For Better Colour Results, Know Your Starting HairColour & Tone
START WITH THE BASICS
Getting the haircolour you really love starts with two basics: your starting colour, which is your current colour, and your tone. Here you’ll find an explanation of both to help you find your perfect shade for gorgeous colour results.
YOUR STARTING COLOUR
Knowing where to start anything is half of the proverbial battle, especially when it comes to haircolour. Like the way we sort our make-up application into steps, haircolour can be divided into similar categories, making what seems like a puzzle that much easier to put together.
To determine where you can take your hair in terms of colour, the most important factor is what your haircolour is right now. If you already colour your hair, this means that you need to go with the current colour as your starting colour, not the one you were born with.
For instance, you may be medium brown naturally, but if you’re currently colouring your hair to a light brown shade, light brown should be the colour you use as your starting colour. So what does all this mean in terms of changing your haircolour? The general rule of thumb in regard to haircolour is that if you have not previously coloured, you can successfully change your haircolour up to two levels lighter or darker than your starting colour.
If you currently have medium brown hair, for example, you could lighten it to a light brown, or a dark blonde, or go darker to a dark brown.
However, if your hair is previously coloured, you can go two levels darker, but only up to one level lighter to avoid off-toned results.
As always, if you have highlights or desire to go more than two levels lighter or darker than your current colour, we suggest that you call 1.800.777.1052 for expert Clairol advice, or visit a salon.
Tone has different meanings in different contexts. In music, when the tones of a composition are harmonious, when they are written in the same key, the resulting sound is pleasing. Conversely, when unharmonious tones are heard in unison, the sound could be less than pleasing.
We can use this as an analogy to discuss tone in haircolour. In terms of hair and skin tone, there are warm and cool tones. The way to determine if you are warm or cool is by your skin tone and eye colour. A good place to begin is to think about the colours you feel really great in—the ones that garner many compliments when you wear them. Chances are that those colours are in the same family as your own tone.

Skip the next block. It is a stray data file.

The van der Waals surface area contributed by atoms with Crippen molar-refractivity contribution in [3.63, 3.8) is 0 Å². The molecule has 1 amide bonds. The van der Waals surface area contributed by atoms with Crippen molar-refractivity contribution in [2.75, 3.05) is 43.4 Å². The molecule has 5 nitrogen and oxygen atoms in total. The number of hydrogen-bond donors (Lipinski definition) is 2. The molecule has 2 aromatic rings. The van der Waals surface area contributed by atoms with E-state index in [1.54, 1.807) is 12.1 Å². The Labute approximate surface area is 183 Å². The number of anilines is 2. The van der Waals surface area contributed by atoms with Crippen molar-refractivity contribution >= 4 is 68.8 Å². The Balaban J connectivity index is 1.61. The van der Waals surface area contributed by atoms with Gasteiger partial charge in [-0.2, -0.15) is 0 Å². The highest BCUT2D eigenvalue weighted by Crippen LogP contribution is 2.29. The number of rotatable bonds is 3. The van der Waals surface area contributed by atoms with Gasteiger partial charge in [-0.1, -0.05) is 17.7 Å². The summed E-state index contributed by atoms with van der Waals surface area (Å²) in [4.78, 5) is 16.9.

As you will see below, setting the tone to be in harmony with your colouring, whether cool or warm, is crucial to the composition of your look.
People with warm colouring look best in warm tones, which are based in the gold/copper colour family. Warm colouring includes a variety of skin tone and eye colour combinations, including golden brown hair with fair skin and hazel eyes, golden blonde hair with fair, peachy skin and blue eyes, and golden olive skin with black hair and brown eyes. Redheads generally fall into this category. Skin will have a yellow undertone.
Do you look better in peach than pink? Do you look better in gold jewelry than silver jewelry? Then you are probably warm. Some words that will help you determine if a shade of haircolour is warm and will work with your colouring are “golden,” “bronze,” and “copper.” Warm tones in hair colour will add warmth to your haircolour, which is often seen as red or gold.
People with cool colouring look best in cool tones, which are based in the blue/violet colour family. Cool colouring includes a variety of skin tone and eye colour combinations, including dark hair with fair skin and blue eyes, blonde hair with fair, rosy skin and blue eyes, and very dark to black skin with black hair and deep brown eyes. Skin will have a pink undertone.
Do you look better in navy than camel? Do you look better in silver jewelry than gold jewelry? Then you are probably cool. Some words that will help you determine if a shade of haircolour is cool and will work with your colouring are “ash,” “platinum” and “champagne.” Cool tones in haircolour will decrease the warmth of your haircolour and are often used to tone down brassiness.